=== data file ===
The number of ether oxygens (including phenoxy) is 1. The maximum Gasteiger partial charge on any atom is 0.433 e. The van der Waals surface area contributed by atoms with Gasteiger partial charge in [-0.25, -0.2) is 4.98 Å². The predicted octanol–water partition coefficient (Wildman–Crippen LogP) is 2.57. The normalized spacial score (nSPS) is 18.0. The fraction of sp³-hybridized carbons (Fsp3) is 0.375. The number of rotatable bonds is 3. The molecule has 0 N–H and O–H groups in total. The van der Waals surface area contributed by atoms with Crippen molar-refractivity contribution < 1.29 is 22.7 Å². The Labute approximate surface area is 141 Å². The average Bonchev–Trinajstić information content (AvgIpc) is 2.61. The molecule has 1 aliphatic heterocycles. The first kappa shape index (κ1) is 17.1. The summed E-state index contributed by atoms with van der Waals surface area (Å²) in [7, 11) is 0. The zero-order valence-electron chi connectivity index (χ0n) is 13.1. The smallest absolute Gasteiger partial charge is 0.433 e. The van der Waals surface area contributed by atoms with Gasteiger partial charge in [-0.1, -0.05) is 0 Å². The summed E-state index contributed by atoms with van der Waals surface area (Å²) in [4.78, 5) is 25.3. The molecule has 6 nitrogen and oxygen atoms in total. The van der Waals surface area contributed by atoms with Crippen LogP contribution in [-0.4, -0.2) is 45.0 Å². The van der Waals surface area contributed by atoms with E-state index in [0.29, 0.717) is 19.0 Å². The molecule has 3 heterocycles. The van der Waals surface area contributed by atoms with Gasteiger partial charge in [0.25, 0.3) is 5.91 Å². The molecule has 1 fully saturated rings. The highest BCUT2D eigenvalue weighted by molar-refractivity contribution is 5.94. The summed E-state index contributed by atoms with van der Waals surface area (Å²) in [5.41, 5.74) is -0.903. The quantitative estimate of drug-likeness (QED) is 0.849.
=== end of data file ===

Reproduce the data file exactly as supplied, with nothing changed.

The number of ether oxygens (including phenoxy) is 1. The maximum Gasteiger partial charge on any atom is 0.433 e. The van der Waals surface area contributed by atoms with Gasteiger partial charge in [-0.25, -0.2) is 4.98 Å². The predicted octanol–water partition coefficient (Wildman–Crippen LogP) is 2.57. The normalized spacial score (nSPS) is 18.0. The fraction of sp³-hybridized carbons (Fsp3) is 0.375. The number of rotatable bonds is 3. The molecule has 0 N–H and O–H groups in total. The van der Waals surface area contributed by atoms with Crippen molar-refractivity contribution < 1.29 is 22.7 Å². The Labute approximate surface area is 141 Å². The average Bonchev–Trinajstić information content (AvgIpc) is 2.61. The molecule has 1 aliphatic heterocycles. The first kappa shape index (κ1) is 17.1. The summed E-state index contributed by atoms with van der Waals surface area (Å²) in [7, 11) is 0. The zero-order valence-electron chi connectivity index (χ0n) is 13.1. The smallest absolute Gasteiger partial charge is 0.433 e. The van der Waals surface area contributed by atoms with Gasteiger partial charge in [-0.1, -0.05) is 0 Å². The summed E-state index contributed by atoms with van der Waals surface area (Å²) in [4.78, 5) is 25.3. The molecule has 6 nitrogen and oxygen atoms in total. The van der Waals surface area contributed by atoms with Crippen LogP contribution in [-0.4, -0.2) is 45.0 Å². The van der Waals surface area contributed by atoms with E-state index in [0.29, 0.717) is 19.0 Å². The molecule has 3 heterocycles. The van der Waals surface area contributed by atoms with Gasteiger partial charge in [0.25, 0.3) is 5.91 Å². The molecule has 1 fully saturated rings. The highest BCUT2D eigenvalue weighted by molar-refractivity contribution is 5.94. The summed E-state index contributed by atoms with van der Waals surface area (Å²) in [5.41, 5.74) is -0.903. The quantitative estimate of drug-likeness (QED) is 0.849.